In early February, Human Rights Watch published evidence suggesting Kurdistan Regional Government (KRG) security forces carried out mass executions of possibly hundreds of Islamic State (also known as ISIS) suspects who surrendered to military forces in August 2017. The KRG has responded with a 24 page denial of our findings.

The KRG’s response is welcome and stands out in a region where many governments block access to human rights investigators, and refuse to engage with human rights groups. But the KRG ignores key aspects of our report and so far refuses to engage meaningfully with our findings.

For example, dozens of Iraqi families and 27 foreign women told us that between August 22 and 29, thousands surrendered to Peshmerga forces near Sahil al-Maliha. A video posted on various media outlets on August 30 shows Peshmerga forces lining up men and gathering women and children to the side in a desert area. Our report documents evidence – witness statements, satellite imagery, videos, and photographs – that at least some of the men who surrendered to the Peshmerga were later executed.

Video: Kurdish Forces Executed Dozens of Suspected ISIS Fighters in Iraq

New evidence suggests that between August 28 and September 3, 2017, the Kurdistan Regional Government’s Asayish security forces from the West of the Tigris branch carried out mass executions of alleged Islamic State (also known as ISIS) fighters in their custody, which constitutes a war crime.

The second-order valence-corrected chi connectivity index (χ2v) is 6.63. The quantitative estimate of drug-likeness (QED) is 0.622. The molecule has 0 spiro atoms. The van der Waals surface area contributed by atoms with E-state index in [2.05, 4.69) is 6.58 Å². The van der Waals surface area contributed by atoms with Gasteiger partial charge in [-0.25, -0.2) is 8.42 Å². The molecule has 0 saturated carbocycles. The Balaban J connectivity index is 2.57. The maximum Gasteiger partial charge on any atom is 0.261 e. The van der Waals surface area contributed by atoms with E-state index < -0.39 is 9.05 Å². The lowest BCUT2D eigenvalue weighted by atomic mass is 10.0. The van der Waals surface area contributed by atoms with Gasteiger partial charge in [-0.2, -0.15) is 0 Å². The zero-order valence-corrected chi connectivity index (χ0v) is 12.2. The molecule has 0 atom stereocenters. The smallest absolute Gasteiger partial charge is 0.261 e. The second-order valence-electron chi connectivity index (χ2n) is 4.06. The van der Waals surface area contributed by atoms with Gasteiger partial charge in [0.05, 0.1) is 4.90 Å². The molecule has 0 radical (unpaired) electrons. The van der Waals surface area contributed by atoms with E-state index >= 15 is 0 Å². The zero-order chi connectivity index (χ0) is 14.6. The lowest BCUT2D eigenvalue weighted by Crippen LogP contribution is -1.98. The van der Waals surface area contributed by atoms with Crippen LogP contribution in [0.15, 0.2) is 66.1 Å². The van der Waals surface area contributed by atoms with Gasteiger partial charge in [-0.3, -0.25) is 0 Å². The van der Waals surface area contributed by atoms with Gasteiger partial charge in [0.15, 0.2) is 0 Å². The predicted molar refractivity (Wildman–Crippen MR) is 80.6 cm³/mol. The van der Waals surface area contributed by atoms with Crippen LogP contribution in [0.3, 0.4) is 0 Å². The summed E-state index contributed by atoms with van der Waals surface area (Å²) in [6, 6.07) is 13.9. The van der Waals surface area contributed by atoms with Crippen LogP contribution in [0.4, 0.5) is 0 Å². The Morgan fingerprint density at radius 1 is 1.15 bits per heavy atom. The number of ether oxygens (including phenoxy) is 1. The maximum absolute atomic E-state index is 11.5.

But the KRG flatly denies any ISIS fighters surrendered to Peshmerga forces in the area in late August, saying, “[t]he identified graves that the HRW report mentions in Badriya village are most likely the bodies of the ISIS fighters who were killed during war operations.”

Badriya village, however, is 33 kilometres from the nearest battleground at that time. And the response also ignores photographic evidence showing at least 20 bodies of men – all shot in the head, according to the photographer. Based on metadata, we were able to confirm the photos were taken on August 29, 460 meters from the mass grave we uncovered near Badriya village.

The KRG has taken the positive step of establishing a committee to investigate our findings, but they haven’t responded to our offer to meet with the group. And no apparent steps have been taken to protect the evidence in the mass grave near Badriya from the threat of seasonal flooding.

If the KRG’s willingness to respond to our reports represents a genuine interest to investigate abuses, this committee should be willing to meet with us and other parties with evidence related to these killings and publicly report on their findings – including what punitive measures, if any, have been taken against perpetrators. It should also push for exhumations by international forensic experts to determine the fate of the buried men.